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CIArb Features

Should courts order security in enforcement proceedings?

3 March 2017 Features
By Sabina Adascalitei LLB, LLM, MCIArb, Research and Academic Affairs Coordinator

In the recent decision of IPCO Ltd v Nigerian National Petroleum Corporation, the UK Supreme Court overturned an order requiring the Nigerian National Petroleum Corporation to provide an additional $100m in security as a condition of challenging the enforcement of the award.

The decision was unanimous, concluding that the Court of Appeal had misinterpreted the provisions of the English Arbitration Act 1996 as well as the ones contained in the NY Convention when ordering such security.

The Supreme Court’s decision clarifies that it is not in the spirit of the NY Convention to impose a security condition to hear an enforcement challenge brought in good faith.

In essence, neither Articles 103 (2) and (3) of the Arbitration Act, nor Article V of the NY Convention provide for powers to impose such a condition.

In this regard, the court took the view that in the instance when such a power would have been envisaged by the drafters, this would have been reflected by way of introducing an express provision in the legislation.

Furthermore, allowing the security condition would enable award creditors to have access to assets to satisfy the awards. From a pure interest balance perspective, allowing the security condition would give an advantage to the award creditor and this should not be the case, mainly because courts can normally assist award creditors when necessary through freezing or disclosure orders.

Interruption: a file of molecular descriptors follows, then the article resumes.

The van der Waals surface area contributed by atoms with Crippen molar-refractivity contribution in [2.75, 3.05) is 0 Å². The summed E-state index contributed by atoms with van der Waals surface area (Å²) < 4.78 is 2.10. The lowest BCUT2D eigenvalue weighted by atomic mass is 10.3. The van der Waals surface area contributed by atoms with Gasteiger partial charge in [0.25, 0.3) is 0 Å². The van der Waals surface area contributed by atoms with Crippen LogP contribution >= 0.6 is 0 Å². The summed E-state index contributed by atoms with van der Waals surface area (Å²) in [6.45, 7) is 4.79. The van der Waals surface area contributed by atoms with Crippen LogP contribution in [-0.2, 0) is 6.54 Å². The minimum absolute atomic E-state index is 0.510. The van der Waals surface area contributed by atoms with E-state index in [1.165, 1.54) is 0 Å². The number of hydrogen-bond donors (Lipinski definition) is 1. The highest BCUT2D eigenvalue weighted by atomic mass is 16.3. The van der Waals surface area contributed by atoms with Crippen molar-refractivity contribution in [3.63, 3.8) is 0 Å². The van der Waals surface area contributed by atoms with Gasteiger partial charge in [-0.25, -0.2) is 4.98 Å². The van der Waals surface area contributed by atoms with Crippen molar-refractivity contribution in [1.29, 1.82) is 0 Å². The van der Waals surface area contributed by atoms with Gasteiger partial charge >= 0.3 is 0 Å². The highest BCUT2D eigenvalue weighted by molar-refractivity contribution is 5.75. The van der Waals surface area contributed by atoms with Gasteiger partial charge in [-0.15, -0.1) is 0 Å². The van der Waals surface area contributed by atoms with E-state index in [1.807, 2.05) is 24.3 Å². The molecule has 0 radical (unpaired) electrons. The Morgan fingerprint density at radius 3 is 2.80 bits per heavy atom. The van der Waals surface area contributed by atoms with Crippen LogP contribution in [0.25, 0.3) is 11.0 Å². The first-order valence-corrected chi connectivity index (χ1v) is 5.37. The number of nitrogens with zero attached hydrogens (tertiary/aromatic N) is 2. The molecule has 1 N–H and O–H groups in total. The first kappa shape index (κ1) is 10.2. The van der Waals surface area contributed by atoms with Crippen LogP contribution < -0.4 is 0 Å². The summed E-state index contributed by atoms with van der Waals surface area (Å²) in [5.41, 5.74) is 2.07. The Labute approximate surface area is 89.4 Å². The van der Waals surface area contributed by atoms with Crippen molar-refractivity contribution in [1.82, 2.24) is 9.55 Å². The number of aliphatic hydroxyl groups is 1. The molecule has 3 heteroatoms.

By way of comparison, there are instances when national courts had ordered security in an application to stay proceedings relating to enforcement of foreign arbitral awards.

This was the case in L v B (HCCT 41/2015), where the Hong Kong Court of First Instance had granted a stay of proceedings regarding the enforcement of a foreign arbitral award in Hong Kong. To allow the stay, the court asked the respondent to make a payment of substantial security and security for costs.

Relying on the NY Convention, the court highlighted the importance of finality as well as speedy and efficient enforcement of arbitral awards, as underlying principles of the Convention.

The main reasoning behind the order for security to stay a challenge revolved around the principle that enforcement of arbitral awards should not be postponed indefinitely, especially since at that time it was not clear when the challenge would be heard by the court at the seat of arbitration.

An order for security in cases where a stay is requested is justified by a pro-arbitration position as well as commitment to enforcing arbitral agreements, which have been voluntarily entered into by the parties and which eventually result in final and binding arbitral awards.

In contrast, ordering security to allow a challenge would achieve the contrary and namely, it would condition the rights of a bona fide party wishing to challenge the arbitral award.

These rights should not be limited, especially when the national courts have other means of ensuring a balance between the rights of the parties to the arbitration.